It doesn't have to take years of waiting and expensive legal fees to have your day in court. In fact, you don't even need a lawyer. You can have a legal dispute resolved within a few months by suing in small claims court.
It will still take time and preparation, however. You can't expect to persuade a judge that you should be awarded $2,000 unless you're prepared to adequately explain the facts and legal theory that support your case.
(The "jurisdictional" limit of small claims court is $2,000. That is the maximum amount you can collect. Even if your claim is worth more, you waive the excess by suing in small claims court.)
Although lawyers are not permitted to represent you in small claims court, you can consult an attorney to better understand the law or how to present your case. The court also has staff advisers who can help with procedural issues.
Small claim cases generally fall into several broad categories: breach of contract, breach of warranty, negligence (often fender-bender auto accidents), defective products, intentional wrongful conduct (such as the case of a neighbor who is angry and destroys your valuable rose garden) and specific state statutes designed to protect consumers, such as one that allows a consumer to void certain contracts sold by door-to-door salesmen.
It is not enough to be prepared to show a monetary loss. You must understand the legal theory that justifies making the defendant pay for your loss.
There isn't room here to discuss all the legal theories that could be used to sue, but reviewing one hypothetical situation will help explain how to prepare your case.
Let's say Patty Plaintiff lives in an apartment complex with a secure, locked underground garage. One night Patty's car is vandalized by a thief who steals her $800 car stereo. Patty wants someone to blame so she sues the owner of the apartment building. With no other facts on her side, Patty will lose. The landlord has no legal duty to guarantee that his tenants' automobiles are secure from thieves.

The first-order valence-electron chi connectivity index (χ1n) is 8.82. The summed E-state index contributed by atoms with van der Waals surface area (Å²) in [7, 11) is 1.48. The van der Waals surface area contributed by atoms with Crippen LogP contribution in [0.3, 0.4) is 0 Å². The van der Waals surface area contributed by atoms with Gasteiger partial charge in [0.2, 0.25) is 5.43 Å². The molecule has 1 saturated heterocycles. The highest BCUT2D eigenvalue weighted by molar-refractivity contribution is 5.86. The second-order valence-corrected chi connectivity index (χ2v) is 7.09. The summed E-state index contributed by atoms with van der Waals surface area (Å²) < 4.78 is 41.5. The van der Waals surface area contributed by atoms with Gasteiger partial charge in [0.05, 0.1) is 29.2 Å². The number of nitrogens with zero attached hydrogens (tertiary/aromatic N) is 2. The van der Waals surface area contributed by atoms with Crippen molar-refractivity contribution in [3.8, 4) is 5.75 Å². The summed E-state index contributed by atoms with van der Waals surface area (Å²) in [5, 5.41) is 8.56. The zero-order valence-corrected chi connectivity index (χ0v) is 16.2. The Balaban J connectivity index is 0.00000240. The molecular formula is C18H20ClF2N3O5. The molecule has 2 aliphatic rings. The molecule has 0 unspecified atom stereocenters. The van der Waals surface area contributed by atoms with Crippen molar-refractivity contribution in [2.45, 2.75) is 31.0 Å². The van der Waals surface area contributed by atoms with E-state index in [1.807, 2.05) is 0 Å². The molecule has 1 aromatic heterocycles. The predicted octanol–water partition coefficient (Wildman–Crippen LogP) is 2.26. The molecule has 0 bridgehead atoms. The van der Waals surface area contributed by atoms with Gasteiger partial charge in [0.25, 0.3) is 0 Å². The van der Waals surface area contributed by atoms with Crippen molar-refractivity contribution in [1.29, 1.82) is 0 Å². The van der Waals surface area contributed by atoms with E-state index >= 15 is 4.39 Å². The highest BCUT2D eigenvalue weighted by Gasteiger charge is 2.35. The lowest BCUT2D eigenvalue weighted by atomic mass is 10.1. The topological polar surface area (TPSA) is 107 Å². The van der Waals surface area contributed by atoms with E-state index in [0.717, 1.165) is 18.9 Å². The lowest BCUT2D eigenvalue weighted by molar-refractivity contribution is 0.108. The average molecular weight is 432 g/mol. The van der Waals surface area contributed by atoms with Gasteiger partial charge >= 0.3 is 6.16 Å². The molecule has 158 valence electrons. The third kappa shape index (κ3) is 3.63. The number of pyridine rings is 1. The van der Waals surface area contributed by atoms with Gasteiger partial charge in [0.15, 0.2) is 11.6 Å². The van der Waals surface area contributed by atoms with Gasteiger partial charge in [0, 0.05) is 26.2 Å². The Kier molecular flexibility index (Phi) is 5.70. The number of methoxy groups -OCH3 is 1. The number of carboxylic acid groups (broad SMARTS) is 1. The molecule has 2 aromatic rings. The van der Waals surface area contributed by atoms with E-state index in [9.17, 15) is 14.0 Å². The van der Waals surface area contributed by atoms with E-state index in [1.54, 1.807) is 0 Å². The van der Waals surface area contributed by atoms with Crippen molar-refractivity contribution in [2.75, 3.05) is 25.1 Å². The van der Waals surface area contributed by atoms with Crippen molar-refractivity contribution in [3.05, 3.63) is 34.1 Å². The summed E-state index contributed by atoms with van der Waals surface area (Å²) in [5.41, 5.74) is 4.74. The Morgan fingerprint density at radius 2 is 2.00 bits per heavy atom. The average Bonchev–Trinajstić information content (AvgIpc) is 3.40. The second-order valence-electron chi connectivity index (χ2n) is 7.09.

On the other hand, if the facts were slightly different, Patty might have a case. If the garage lock was broken four weeks earlier, Patty had asked the landlord to repair it and the landlord knew there had been a rash of car burglaries in the neighborhood, Patty may be able to show that the landlord was negligent and that his negligence (or lack of reasonable care) was a legal cause of her loss. In other words, the damage to the car could have been prevented if the landlord had acted reasonably and fixed the garage lock in a timely fashion.
To win, Patty must be well prepared. First, she should review the lease to see if the landlord had any contractual obligations to provide a secured garage. If so, she may be able to sue for breach of contract as well as negligence, in which case she should bring the signed lease to court.
Patty should bring other evidence to court to support each of the crucial facts of her argument--that the garage door was broken, that she asked that it be fixed and that the landlord knew of the neighborhood burglaries. Pictures and diagrams are always helpful. Witnesses, such as other tenants who can say when they first noticed the broken lock, may be subpoenaed. You can also have witnesses prepare written statements of their testimony if they are unavailable to attend the hearing.
To commence the lawsuit, Patty must complete some court forms and have them served on the defendant. It is extremely important that she sues the correct legal entity, otherwise, once she wins she won't have anyone to collect from. If the landlord is a corporation or partnership, she should review her lease and other paper work to determine its correct legal name.
Time and Energy
Even though small claims court can be a relatively quick process, it still takes time and energy. And you don't want to waste your time unless you know that the defendant has sufficient resources to pay a judgment. You should also evaluate whether the possible recovery is worth the time and aggravation.
Finally, before you begin, it's worthwhile to review one of the several legal self-help books published about small claims court. Nolo Press' "Everybody's Guide to Small Claims Court" ($14.95), by Ralph Warner, offers practical detailed advice about court procedures and an excellent summary of common legal issues.